The opinion of the court was delivered by: LASKER
Third-party defendant British Airways moves pursuant to Rules 12(b) and 56 of the Federal Rules of Civil Procedure, to dismiss the third party action. Max Marco and DeMarco Cal Fabrics, third-party plaintiffs (hereinafter collectively referred to as "Marco") oppose the motion on the ground that material facts remain at issue for trial. For the reasons set forth below, the motion is granted in part and denied in part.
On November 9, 1982, Max Marco and his wife were passengers aboard a London to New York British Airways Concorde flight.
Mr. and Mrs. Marco asked for and were given no-smoking section boarding passes upon checking in. Prior to departure, Mr. and Mrs. Marco observed several ticket-holders smoking cigars in the lounge, and upon inquiring about this were told by a British Airways attendant that cigar smoking would not be allowed on the plane.
An error resulted in duplicate boarding passes being issued for the Marcos' seats and they were reassigned to other seats in the no-smoking section. During the flight, cigar smoking continued and was engaged in by passengers in seats surrounding and adjacent to the no-smoking section as well as in the aisles of the aircraft. As a result of the smoke the Marcos became ill and Mr. Marco missed three or four days of work.
Tickets for this flight were charged to the American Express credit card of Max Marco/DeMarco Cal Fabrics. American Express Travel Related Services filed a claim against Marco after he withheld payment for the Concorde tickets. Marco then filed this third party indemnity claim against British Airways. British Airways moves to dismiss the amended third party complaint (hereafter referred to as "the complaint") on the ground that Marco has failed to state a claim upon which relief may be granted.
The complaint alleges seven causes of action. Counts one, two and three seek relief for alleged discrimination in violation of 49 U.S.C. § 1374(b). Counts four and five seek to estop the use of a British Airways tariff as an affirmative defense. Count six claims a violation of the Civil Aeronautics Board ("CAB") regulation governing smoking in air travel. The seventh count alleges a violation of 49 U.S.C. § 1374(a) which imposes a duty on foreign air carriers to promulgate reasonable rules and practices.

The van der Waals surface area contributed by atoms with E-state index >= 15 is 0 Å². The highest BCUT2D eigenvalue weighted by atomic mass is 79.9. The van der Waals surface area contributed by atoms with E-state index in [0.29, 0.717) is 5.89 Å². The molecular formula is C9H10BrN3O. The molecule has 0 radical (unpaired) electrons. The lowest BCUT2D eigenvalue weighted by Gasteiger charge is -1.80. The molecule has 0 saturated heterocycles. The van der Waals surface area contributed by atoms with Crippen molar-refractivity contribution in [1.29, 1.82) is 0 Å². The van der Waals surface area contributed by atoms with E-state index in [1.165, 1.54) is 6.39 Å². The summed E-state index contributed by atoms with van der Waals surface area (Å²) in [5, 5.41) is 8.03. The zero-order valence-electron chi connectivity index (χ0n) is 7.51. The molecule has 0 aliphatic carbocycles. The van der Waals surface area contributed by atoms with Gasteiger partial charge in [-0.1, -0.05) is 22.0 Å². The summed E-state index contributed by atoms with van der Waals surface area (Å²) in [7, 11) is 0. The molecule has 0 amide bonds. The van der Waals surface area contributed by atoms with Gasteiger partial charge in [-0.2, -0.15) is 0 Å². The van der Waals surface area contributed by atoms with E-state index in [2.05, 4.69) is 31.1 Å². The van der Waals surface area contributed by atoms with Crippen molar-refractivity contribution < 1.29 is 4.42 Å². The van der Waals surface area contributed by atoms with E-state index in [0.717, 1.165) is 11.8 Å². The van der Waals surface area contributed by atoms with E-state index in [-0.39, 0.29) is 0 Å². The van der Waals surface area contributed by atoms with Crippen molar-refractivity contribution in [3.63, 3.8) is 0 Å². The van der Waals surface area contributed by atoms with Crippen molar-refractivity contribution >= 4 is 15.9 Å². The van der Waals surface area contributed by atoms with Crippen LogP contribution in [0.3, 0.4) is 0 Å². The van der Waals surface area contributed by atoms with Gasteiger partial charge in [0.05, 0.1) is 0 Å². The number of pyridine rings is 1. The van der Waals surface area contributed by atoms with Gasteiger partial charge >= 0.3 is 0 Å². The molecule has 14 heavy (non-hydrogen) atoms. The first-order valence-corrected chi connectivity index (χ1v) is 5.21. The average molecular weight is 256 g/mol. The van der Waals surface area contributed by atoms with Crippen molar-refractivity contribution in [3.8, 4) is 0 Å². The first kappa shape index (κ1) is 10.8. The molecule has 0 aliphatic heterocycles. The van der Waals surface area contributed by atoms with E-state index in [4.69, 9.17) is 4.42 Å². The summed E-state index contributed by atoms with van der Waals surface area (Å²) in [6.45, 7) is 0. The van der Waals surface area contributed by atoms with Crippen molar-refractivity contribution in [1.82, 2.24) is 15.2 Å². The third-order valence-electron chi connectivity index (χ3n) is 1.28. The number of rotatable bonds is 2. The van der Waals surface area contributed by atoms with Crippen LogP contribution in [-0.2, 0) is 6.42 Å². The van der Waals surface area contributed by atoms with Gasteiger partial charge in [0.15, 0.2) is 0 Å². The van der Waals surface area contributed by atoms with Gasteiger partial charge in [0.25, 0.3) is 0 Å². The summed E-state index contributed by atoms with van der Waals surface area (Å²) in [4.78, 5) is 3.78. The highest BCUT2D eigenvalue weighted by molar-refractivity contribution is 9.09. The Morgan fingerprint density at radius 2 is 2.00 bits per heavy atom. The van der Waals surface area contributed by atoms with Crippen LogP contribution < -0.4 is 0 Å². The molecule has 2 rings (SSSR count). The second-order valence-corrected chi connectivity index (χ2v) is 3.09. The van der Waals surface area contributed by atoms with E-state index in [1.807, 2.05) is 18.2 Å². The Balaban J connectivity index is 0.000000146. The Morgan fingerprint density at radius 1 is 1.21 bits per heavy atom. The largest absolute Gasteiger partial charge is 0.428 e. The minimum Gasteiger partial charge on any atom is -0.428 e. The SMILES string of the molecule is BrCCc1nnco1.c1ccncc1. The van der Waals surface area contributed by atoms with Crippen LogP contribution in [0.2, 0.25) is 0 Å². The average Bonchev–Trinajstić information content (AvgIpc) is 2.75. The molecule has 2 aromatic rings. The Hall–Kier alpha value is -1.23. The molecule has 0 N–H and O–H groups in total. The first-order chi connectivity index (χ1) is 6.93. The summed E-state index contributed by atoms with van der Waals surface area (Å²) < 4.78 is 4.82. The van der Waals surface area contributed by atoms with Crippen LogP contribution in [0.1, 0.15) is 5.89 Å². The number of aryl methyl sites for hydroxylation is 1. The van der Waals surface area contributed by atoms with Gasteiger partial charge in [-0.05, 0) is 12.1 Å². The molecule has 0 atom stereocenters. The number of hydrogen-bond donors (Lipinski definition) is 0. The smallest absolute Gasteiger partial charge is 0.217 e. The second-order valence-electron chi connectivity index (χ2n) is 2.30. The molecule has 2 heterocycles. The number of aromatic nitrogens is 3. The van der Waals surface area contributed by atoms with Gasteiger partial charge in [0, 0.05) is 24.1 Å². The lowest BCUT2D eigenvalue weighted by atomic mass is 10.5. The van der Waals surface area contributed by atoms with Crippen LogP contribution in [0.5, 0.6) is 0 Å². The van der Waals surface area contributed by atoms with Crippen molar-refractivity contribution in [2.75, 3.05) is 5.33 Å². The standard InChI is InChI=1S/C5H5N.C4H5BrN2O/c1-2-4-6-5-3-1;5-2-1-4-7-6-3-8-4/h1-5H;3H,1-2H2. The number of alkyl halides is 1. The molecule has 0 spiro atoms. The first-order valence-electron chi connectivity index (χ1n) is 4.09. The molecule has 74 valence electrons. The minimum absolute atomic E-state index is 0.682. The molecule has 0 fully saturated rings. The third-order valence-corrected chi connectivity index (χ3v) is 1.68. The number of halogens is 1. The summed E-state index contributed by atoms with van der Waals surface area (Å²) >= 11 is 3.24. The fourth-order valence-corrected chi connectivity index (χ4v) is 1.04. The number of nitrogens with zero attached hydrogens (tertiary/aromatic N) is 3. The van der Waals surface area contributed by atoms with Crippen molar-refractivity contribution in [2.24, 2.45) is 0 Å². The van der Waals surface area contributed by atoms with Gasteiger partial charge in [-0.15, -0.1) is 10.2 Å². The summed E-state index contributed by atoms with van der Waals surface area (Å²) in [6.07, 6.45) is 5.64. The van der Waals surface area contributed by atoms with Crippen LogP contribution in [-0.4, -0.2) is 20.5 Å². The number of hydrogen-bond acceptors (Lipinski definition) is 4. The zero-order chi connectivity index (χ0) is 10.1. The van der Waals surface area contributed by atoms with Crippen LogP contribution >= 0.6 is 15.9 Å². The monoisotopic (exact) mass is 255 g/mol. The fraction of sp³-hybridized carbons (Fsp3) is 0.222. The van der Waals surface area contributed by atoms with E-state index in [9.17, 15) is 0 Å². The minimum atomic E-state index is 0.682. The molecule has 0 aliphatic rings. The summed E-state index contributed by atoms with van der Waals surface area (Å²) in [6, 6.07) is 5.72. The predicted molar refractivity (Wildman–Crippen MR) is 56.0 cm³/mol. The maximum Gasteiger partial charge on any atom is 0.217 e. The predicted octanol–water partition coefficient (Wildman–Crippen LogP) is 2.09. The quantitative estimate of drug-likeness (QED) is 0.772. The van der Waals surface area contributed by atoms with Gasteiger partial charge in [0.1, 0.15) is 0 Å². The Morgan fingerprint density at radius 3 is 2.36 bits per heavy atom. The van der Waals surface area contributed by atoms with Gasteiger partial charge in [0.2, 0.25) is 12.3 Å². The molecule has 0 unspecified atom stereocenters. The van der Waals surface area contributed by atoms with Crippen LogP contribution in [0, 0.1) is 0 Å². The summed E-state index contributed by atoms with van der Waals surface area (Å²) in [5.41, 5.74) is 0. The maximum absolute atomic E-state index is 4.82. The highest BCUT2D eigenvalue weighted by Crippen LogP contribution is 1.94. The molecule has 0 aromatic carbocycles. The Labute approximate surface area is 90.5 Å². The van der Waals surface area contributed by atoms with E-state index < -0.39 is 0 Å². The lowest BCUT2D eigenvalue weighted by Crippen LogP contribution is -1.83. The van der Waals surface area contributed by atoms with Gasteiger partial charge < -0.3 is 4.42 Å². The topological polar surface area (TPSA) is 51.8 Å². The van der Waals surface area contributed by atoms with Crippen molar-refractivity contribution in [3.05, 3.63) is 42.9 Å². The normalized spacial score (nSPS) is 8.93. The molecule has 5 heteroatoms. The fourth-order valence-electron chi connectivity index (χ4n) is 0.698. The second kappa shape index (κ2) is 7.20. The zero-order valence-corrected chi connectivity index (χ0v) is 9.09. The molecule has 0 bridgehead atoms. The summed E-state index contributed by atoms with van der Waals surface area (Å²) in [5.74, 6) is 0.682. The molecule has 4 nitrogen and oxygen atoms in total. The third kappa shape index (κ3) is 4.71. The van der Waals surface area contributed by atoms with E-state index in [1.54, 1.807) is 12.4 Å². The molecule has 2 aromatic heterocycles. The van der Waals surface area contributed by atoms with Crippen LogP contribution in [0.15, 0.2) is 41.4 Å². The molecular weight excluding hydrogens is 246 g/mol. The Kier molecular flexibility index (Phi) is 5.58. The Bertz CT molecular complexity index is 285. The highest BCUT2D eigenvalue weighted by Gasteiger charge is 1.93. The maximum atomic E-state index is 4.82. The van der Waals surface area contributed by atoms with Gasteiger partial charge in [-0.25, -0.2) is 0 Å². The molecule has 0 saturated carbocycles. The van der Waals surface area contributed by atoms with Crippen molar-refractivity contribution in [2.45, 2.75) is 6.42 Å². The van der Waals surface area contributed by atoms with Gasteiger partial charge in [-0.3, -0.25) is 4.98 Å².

The complaint alleges violations of 49 U.S.C. § 1374(b) which provides:
No air carrier or foreign air carrier shall make, give or cause any undue or unreasonable preference or advantage to any particular person . . . in air transportation in any respect whatsoever or subject any particular person . . . to any unjust discrimination or any undue or unreasonable prejudice or disadvantage in any respect whatsoever.
Count one of the complaint alleges that in not enforcing the provision of British Airways' manual instructing them to "firmly discourage" passengers from smoking in the no-smoking section, the crew treated other passengers with undue preference over the Marcos.
British Airways moves to dismiss this count on the ground that the discrimination intended to be prevented by the statute is not the type of discrimination alleged. We agree because we are not persuaded that Congress intended to provide for a passenger's every comfort in proscribing "unjust discrimination and undue prejudice." In Diefenthal v. C.A.B., 681 F.2d 1039 (5th Cir. 1982), cert. denied, 459 U.S. 1107, 74 L. Ed. 2d 956, 103 S. Ct. 732 (1983), the court found no discrimination to arise under 49 U.S.C. § 1374(b) based on distinctions in passenger treatment arising from a smoking/no-smoking differentiation. In that case, as well as in Polansky v. Trans World Airlines, Inc., 523 F.2d 332 (3d Cir. 1975), the court construed the statute as intending to protect a non-discriminatory right of access to air facilities. The Marcos do not allege any denial of access and were, in fact, aboard the flight. For this reason, count one of the complaint is dismissed, as is count three which alleges discriminatory preference to the smoking passengers when British Airways enforced their boarding passes but not the no-smoking section boarding passes of the Marcos.
Count two alleges discrimination arising from the manner British Airways applied its tariff which specifies "carrier does not guarantee allocation of any particular space in the aircraft." We fail to see how British Airways can be sued for the discriminatory performance of a negative contractual provision. However, even if this were possible, we see no connection between this tariff provision and a request for a smoking or no-smoking section seat. Such a request is not for a "particular space." Marco did not ask to sit in a specific seat, but rather in a section of the plane where other non-smokers were seated. The tariff provision ...